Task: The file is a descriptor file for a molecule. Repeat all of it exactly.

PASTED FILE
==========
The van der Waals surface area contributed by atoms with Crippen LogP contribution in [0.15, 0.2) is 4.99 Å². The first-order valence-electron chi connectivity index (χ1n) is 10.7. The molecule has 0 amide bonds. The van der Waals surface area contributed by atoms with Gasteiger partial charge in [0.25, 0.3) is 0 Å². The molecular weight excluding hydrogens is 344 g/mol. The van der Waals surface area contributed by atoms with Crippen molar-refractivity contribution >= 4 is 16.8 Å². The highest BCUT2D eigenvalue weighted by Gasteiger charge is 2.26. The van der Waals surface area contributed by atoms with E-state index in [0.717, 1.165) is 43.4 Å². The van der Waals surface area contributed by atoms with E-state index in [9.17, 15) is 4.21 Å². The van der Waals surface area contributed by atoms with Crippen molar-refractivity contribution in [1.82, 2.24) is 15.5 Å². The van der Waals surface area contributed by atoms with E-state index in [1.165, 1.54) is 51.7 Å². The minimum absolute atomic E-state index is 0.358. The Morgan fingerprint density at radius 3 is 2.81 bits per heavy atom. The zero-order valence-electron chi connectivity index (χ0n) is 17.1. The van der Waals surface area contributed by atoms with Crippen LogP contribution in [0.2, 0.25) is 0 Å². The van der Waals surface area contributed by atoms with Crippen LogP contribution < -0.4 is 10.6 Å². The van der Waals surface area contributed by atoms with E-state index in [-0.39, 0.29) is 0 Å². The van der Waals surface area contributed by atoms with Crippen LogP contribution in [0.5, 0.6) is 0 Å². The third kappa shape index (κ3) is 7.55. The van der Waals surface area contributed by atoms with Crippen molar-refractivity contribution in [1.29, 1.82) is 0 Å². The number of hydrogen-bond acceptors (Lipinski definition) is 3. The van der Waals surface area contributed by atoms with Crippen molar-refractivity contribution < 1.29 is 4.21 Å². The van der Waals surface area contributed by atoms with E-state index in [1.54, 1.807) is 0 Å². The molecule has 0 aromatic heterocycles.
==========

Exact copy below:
The van der Waals surface area contributed by atoms with Crippen LogP contribution in [0.15, 0.2) is 4.99 Å². The first-order valence-electron chi connectivity index (χ1n) is 10.7. The molecule has 0 amide bonds. The van der Waals surface area contributed by atoms with Gasteiger partial charge in [0.25, 0.3) is 0 Å². The molecular weight excluding hydrogens is 344 g/mol. The van der Waals surface area contributed by atoms with Crippen molar-refractivity contribution >= 4 is 16.8 Å². The highest BCUT2D eigenvalue weighted by Gasteiger charge is 2.26. The van der Waals surface area contributed by atoms with E-state index in [0.717, 1.165) is 43.4 Å². The van der Waals surface area contributed by atoms with E-state index in [9.17, 15) is 4.21 Å². The van der Waals surface area contributed by atoms with Crippen molar-refractivity contribution in [1.82, 2.24) is 15.5 Å². The van der Waals surface area contributed by atoms with E-state index in [1.165, 1.54) is 51.7 Å². The minimum absolute atomic E-state index is 0.358. The Morgan fingerprint density at radius 3 is 2.81 bits per heavy atom. The zero-order valence-electron chi connectivity index (χ0n) is 17.1. The van der Waals surface area contributed by atoms with Crippen LogP contribution in [0.2, 0.25) is 0 Å². The van der Waals surface area contributed by atoms with Crippen LogP contribution < -0.4 is 10.6 Å². The van der Waals surface area contributed by atoms with E-state index in [-0.39, 0.29) is 0 Å². The van der Waals surface area contributed by atoms with Crippen LogP contribution in [0.5, 0.6) is 0 Å². The third kappa shape index (κ3) is 7.55. The van der Waals surface area contributed by atoms with Crippen molar-refractivity contribution in [1.29, 1.82) is 0 Å². The number of hydrogen-bond acceptors (Lipinski definition) is 3. The van der Waals surface area contributed by atoms with Crippen molar-refractivity contribution < 1.29 is 4.21 Å². The van der Waals surface area contributed by atoms with E-state index in [1.54, 1.807) is 0 Å². The molecule has 0 aromatic heterocycles.